'We've Got Your Back Pastor,' Legal Group Promises Church Leaders Who Fear Incurring Wrath of IRS, Atheists on Pulpit Freedom Sunday

Pastor Mark Harris of First Baptist Church in Charlotte, N.C., preaches during on Pulpit Freedom Sunday on Oct.7, 2012.
Pastor Mark Harris of First Baptist Church in Charlotte, N.C., preaches during on Pulpit Freedom Sunday on Oct.7, 2012. | (Photo: Reuters/John Adkisson)

Nearly 1,500 U.S. pastors reportedly have agreed to flex their free speech muscles this weekend and preach politically-charged sermons on the occasion of Pulpit Freedom Sunday. Their act of civil disobedience, which involves putting their churches' tax exempt status on the line, is meant to draw attention to what they believe is an unjust law. And if they manage to spark the ire of the IRS and any atheist organization willing to argue it out in court, then an activist legal group is more than ready to take up their case, for free.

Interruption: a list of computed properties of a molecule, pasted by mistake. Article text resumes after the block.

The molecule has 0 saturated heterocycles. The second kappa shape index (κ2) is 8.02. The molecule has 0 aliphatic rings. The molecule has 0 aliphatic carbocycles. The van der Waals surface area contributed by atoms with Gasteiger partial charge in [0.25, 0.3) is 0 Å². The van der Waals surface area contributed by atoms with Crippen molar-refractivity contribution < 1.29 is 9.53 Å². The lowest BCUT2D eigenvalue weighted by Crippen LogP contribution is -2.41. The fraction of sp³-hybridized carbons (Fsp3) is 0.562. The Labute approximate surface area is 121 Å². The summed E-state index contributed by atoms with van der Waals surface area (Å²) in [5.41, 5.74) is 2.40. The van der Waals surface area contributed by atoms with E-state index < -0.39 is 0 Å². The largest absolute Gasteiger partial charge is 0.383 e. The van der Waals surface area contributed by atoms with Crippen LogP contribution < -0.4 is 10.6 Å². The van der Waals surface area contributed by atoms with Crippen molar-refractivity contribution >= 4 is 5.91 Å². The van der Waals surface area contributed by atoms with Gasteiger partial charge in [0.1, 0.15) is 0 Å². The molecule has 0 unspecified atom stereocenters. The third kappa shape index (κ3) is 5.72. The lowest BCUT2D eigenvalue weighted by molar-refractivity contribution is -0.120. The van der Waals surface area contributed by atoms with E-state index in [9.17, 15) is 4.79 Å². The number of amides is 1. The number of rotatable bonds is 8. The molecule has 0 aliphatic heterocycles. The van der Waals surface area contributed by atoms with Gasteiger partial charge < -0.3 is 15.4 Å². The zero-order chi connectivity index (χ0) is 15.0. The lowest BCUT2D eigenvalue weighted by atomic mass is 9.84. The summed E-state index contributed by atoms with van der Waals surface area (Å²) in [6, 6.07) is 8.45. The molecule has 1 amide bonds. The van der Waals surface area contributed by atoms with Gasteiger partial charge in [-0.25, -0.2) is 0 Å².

"The message we've been telling pastors for years now in regard to Pulpit Freedom Sunday is, 'We've got your back. Pastor, stand, preach from your pulpit what God lays on your heart to tell your people and you have the free exercise and the free speech right that's enshrined in the First Amendment of the Constitution to do that," Alliance Defending Freedom senior legal counsel Erik Stanley told The Christian Post.

Stanley is also director of the organization's Church Project and Pulpit Initiative and overseas Pulpit Freedom Sunday, now in its seventh year.

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He emphasized that ADF will come to the defense of any pastor targeted by the IRS or an atheist group "to intimidate you or silence you."

"It's time to take the Johnson Amendment, specifically, out of the hands of these atheists groups because they've been using it for years as a club to beat churches into silence about these issues. And churches, through fear and intimidation, have basically vacated the debate on the selection of our national leaders."

Pulpit Freedom Sunday is a direct challenge to the aforementioned piece of legislation that, as Stanley put it, was "slipped into the tax code with no debate." That irksome Johnson Amendment was added in 1954 by Congress to the 501(c)(3) section of the U.S. tax code, which directly affects churches and other religious nonprofits granted certain tax breaks by the IRS.